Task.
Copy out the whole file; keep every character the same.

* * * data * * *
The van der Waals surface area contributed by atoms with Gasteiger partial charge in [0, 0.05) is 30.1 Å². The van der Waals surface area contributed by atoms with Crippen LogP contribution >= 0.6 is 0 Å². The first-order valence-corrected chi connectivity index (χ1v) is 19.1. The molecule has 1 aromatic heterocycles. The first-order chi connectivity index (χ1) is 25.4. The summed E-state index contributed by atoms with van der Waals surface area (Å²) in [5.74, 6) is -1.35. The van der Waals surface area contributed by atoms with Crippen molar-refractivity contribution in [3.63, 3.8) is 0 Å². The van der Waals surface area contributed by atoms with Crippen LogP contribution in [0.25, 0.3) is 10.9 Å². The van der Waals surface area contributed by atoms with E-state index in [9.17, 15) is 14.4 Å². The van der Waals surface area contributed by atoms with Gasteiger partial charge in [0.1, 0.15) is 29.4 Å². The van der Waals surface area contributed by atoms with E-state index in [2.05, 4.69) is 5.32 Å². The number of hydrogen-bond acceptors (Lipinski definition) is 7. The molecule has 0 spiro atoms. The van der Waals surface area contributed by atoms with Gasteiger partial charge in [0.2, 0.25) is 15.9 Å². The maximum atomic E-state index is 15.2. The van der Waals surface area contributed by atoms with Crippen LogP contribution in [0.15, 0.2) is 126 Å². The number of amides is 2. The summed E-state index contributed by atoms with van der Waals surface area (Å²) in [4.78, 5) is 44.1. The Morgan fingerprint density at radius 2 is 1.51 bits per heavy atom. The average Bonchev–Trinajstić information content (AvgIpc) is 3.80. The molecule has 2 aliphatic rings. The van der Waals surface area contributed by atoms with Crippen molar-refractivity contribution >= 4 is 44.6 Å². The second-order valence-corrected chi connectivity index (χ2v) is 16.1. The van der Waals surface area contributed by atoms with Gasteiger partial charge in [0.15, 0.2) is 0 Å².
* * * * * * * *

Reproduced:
The van der Waals surface area contributed by atoms with Gasteiger partial charge in [0, 0.05) is 30.1 Å². The van der Waals surface area contributed by atoms with Crippen LogP contribution >= 0.6 is 0 Å². The first-order valence-corrected chi connectivity index (χ1v) is 19.1. The molecule has 1 aromatic heterocycles. The first-order chi connectivity index (χ1) is 25.4. The summed E-state index contributed by atoms with van der Waals surface area (Å²) in [5.74, 6) is -1.35. The van der Waals surface area contributed by atoms with Crippen molar-refractivity contribution in [3.63, 3.8) is 0 Å². The van der Waals surface area contributed by atoms with Crippen LogP contribution in [0.25, 0.3) is 10.9 Å². The van der Waals surface area contributed by atoms with E-state index in [9.17, 15) is 14.4 Å². The van der Waals surface area contributed by atoms with Gasteiger partial charge in [0.1, 0.15) is 29.4 Å². The van der Waals surface area contributed by atoms with E-state index in [2.05, 4.69) is 5.32 Å². The number of hydrogen-bond acceptors (Lipinski definition) is 7. The molecule has 0 spiro atoms. The van der Waals surface area contributed by atoms with Gasteiger partial charge in [0.2, 0.25) is 15.9 Å². The maximum atomic E-state index is 15.2. The van der Waals surface area contributed by atoms with Crippen LogP contribution in [0.15, 0.2) is 126 Å². The number of amides is 2. The summed E-state index contributed by atoms with van der Waals surface area (Å²) in [4.78, 5) is 44.1. The Morgan fingerprint density at radius 2 is 1.51 bits per heavy atom. The average Bonchev–Trinajstić information content (AvgIpc) is 3.80. The molecule has 2 aliphatic rings. The van der Waals surface area contributed by atoms with Crippen molar-refractivity contribution >= 4 is 44.6 Å². The second-order valence-corrected chi connectivity index (χ2v) is 16.1. The van der Waals surface area contributed by atoms with Gasteiger partial charge in [0.15, 0.2) is 0 Å².